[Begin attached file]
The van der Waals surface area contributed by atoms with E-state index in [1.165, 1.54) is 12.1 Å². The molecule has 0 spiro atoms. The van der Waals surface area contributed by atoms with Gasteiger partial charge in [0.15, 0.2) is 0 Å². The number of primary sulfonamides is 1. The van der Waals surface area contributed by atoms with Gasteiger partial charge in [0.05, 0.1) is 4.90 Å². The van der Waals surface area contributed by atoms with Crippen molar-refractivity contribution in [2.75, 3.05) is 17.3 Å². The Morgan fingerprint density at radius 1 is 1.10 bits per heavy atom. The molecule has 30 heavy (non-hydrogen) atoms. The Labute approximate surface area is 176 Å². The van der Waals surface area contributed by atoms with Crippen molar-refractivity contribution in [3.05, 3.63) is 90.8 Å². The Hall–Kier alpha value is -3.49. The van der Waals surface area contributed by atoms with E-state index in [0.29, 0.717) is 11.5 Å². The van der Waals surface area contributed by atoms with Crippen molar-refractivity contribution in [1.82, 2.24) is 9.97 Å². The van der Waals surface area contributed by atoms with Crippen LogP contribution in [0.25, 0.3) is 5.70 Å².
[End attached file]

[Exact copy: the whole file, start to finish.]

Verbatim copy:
The van der Waals surface area contributed by atoms with E-state index in [1.165, 1.54) is 12.1 Å². The molecule has 0 spiro atoms. The van der Waals surface area contributed by atoms with Gasteiger partial charge in [0.15, 0.2) is 0 Å². The number of primary sulfonamides is 1. The van der Waals surface area contributed by atoms with Gasteiger partial charge in [0.05, 0.1) is 4.90 Å². The van der Waals surface area contributed by atoms with Crippen molar-refractivity contribution in [2.75, 3.05) is 17.3 Å². The Morgan fingerprint density at radius 1 is 1.10 bits per heavy atom. The molecule has 30 heavy (non-hydrogen) atoms. The Labute approximate surface area is 176 Å². The van der Waals surface area contributed by atoms with Crippen molar-refractivity contribution in [3.05, 3.63) is 90.8 Å². The Hall–Kier alpha value is -3.49. The van der Waals surface area contributed by atoms with E-state index in [0.29, 0.717) is 11.5 Å². The van der Waals surface area contributed by atoms with Crippen molar-refractivity contribution in [1.82, 2.24) is 9.97 Å². The van der Waals surface area contributed by atoms with Crippen LogP contribution in [0.25, 0.3) is 5.70 Å².